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October 2007

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Social Marketing - What is it?
By James Clark, Room 214

Defining social marketing can be a slippery slope, as with most general terms it can be whatever you make of it. For us it's business marketing that reaches into online conversational media where there is an opportunity for two-way communications. This can be accomplished through creating profiles in social networking sites such as Facebook (www.facebook.com), MySpace (www.myspace.com), and Flickr (www.flicker.com), or setting up conversational tools from within your own site via blogging, podcasting, widgets and RSS feeds. Tasks such as: article marketing, optimized press releases, webinars, teleseminars, autoresponders, tagging and bookmarking, pay-per-click, sponsorships, site advertising and email marketing are essential to the viability and visibility of any social marketing effort.

How to Use It and Why?
Here's the best thing you can do to gauge if a social marketing effort is worthy of your time and resources - because it takes a lot of both.

Research social networking sites to see if there are active and relevant topical groups within your area of interest. This is a simple and eye opening effort to find if your target audience is currently engaged in online conversations together. Are there 1,000s of group members, or 20 members with an active discussion board, or do you just hear the echo of your own voice?

The reasons to use social marketing become overwhelmingly relevant once you find these groups, and see the reality and importance of the conversations. Caution: it will be like going through a wormhole into another dimension - uncovering one conversation leads to many others, many calling for your participation.

The secret is not to think of social marketing as revolutionary, but evolutionary. After all, it is marketing, and understanding conversions, goals and associated metrics is just as important as any other marketing campaign. Is the conversion tied to getting sign ups for your upcoming webinar or product demo, seeding influencers with pre-launch information, getting free trial downloads, positioning yourself or organization as leading experts, becoming buddies with influencers? What's the value of the conversion? Starting with the end in mind helps you baseline your effort and forecast costs. Using appropriate measurement and conversion tools will give the insight needed to put your resources where the ROI is good, while pulling out of areas that are resource intensive or slow to respond.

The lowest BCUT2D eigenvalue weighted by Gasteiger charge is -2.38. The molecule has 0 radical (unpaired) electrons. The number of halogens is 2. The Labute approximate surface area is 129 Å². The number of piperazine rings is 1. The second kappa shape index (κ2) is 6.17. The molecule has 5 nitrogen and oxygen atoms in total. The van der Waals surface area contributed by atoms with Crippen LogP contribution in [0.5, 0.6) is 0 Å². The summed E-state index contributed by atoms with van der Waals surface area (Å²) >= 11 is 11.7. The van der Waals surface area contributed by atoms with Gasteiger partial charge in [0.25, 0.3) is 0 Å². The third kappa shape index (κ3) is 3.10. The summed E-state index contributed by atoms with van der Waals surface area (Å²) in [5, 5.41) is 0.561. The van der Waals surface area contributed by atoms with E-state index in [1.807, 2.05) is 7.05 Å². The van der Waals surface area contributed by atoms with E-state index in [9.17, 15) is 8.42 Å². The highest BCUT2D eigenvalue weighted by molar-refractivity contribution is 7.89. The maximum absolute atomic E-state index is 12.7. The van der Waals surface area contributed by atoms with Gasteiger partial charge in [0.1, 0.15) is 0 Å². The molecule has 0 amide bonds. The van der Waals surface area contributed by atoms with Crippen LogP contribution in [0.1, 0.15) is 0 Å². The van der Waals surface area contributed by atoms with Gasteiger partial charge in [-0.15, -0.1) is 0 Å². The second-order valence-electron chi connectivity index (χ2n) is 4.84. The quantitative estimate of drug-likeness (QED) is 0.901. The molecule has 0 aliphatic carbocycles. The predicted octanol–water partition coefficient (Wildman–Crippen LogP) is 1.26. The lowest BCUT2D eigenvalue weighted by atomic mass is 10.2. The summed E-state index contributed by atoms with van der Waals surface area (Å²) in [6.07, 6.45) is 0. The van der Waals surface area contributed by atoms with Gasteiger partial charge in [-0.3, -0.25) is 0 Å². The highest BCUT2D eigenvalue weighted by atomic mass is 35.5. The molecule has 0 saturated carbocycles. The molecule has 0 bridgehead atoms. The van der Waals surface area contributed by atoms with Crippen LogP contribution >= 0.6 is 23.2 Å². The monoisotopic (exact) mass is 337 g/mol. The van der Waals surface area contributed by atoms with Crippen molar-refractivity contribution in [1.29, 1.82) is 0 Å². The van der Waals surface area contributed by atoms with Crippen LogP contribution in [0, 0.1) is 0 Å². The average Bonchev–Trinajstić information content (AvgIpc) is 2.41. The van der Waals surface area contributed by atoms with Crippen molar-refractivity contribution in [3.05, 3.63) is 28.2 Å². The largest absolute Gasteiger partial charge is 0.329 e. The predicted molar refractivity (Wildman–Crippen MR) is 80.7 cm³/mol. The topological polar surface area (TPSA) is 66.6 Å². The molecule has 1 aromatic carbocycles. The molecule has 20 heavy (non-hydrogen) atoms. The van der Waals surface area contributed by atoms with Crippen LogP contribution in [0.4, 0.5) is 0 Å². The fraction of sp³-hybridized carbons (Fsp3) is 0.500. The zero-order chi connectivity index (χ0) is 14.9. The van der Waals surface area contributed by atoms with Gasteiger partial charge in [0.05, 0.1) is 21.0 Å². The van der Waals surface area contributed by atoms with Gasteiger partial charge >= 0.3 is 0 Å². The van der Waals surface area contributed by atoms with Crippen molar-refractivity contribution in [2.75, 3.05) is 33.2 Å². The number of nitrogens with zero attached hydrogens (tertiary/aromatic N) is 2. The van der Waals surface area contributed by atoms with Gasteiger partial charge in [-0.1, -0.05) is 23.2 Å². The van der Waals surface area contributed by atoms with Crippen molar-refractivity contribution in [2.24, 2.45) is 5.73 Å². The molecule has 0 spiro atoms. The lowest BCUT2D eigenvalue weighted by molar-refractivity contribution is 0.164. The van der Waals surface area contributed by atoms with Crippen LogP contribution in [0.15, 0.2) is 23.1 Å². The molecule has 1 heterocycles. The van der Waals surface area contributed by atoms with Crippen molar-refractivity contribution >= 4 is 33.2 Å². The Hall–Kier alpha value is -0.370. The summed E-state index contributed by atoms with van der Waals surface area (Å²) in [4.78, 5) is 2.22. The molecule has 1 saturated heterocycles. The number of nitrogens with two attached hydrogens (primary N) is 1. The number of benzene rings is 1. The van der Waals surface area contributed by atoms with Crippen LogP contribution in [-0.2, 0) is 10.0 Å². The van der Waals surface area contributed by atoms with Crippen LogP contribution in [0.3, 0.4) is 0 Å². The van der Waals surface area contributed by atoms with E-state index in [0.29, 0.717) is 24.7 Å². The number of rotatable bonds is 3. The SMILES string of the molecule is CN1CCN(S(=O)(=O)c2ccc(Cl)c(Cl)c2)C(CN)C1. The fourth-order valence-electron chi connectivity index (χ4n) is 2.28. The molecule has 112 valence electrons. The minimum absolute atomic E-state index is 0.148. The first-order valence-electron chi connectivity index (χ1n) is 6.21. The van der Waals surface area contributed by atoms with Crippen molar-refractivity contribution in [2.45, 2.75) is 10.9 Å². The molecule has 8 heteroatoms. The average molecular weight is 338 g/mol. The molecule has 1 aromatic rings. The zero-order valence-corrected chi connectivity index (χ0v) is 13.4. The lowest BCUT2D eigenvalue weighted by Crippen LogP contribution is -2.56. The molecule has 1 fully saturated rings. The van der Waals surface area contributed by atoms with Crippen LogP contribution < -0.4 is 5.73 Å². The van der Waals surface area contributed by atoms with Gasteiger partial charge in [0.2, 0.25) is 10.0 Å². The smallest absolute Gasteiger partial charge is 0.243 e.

Integration - The Difference Between Success and Failure
Integration is the most complex and strategic part of any marketing campaign. Don't get derailed by the seemingly infinite variables the social marketing process entails. Start with an offline construct you are familiar with, then piece by piece begin to expand those processes online.

For instance, most companies are familiar with press releases so they can start by optimizing those press releases for search engines, creating an online syndicating press room and distributing them through their site via RSS feeds to drive higher search visibility for their content.

Another example would be to work with your PR agent to get a list of relevant editorial calendar opportunities from main stream media publications, then pre-emptively begin discussions in your social networking accounts. Include blog posting and publishing articles about the ed cal topics to establish your credibility for the subject well ahead of the submission deadlines. Simple, effective and targeted.

3 critical elements to your offline/online marketing integration:
1. Content Planning - don't recreate content efforts. If you need to plan a presentation for an upcoming trade show, take that same content and do a “Top 5 Tips” blog post. After the show, distribute the audio/video as a podcast. This is called thematic-based content creation. Take one topic and break it down into many different parts for consumption.

2. Align Conversions - use offline influence to drive online conversions and vice versa. For instance run a specialized URL in a magazine or radio ad, then track how many conversions those offline efforts drove online. Or use a specialized 800# from the website to track how many sales are coming off from the website. Make sure the entire online/offline marketing campaigns are driving at the same goal. Don't compete with yourself.

3. Analytical Tracking - get your IT team involved in setting up conversion goal-funnel tracking for your online programs. Find out what sites are driving the most traffic, what keywords are converting, where in the world the people are coming from - and be sure to create a way for those visitors to “engage” in your content through signing up for emails, subscribing to your blog or podcast, or downloading a white paper.

James Clark is a founding partner of Room 214, a social media, search and RSS marketing agency located in Boulder, Co. James blogs at: www.capturetheconversation.com. You can download the company's most recent white paper: The Top 5 Reasons Why it's RSS or Die at:
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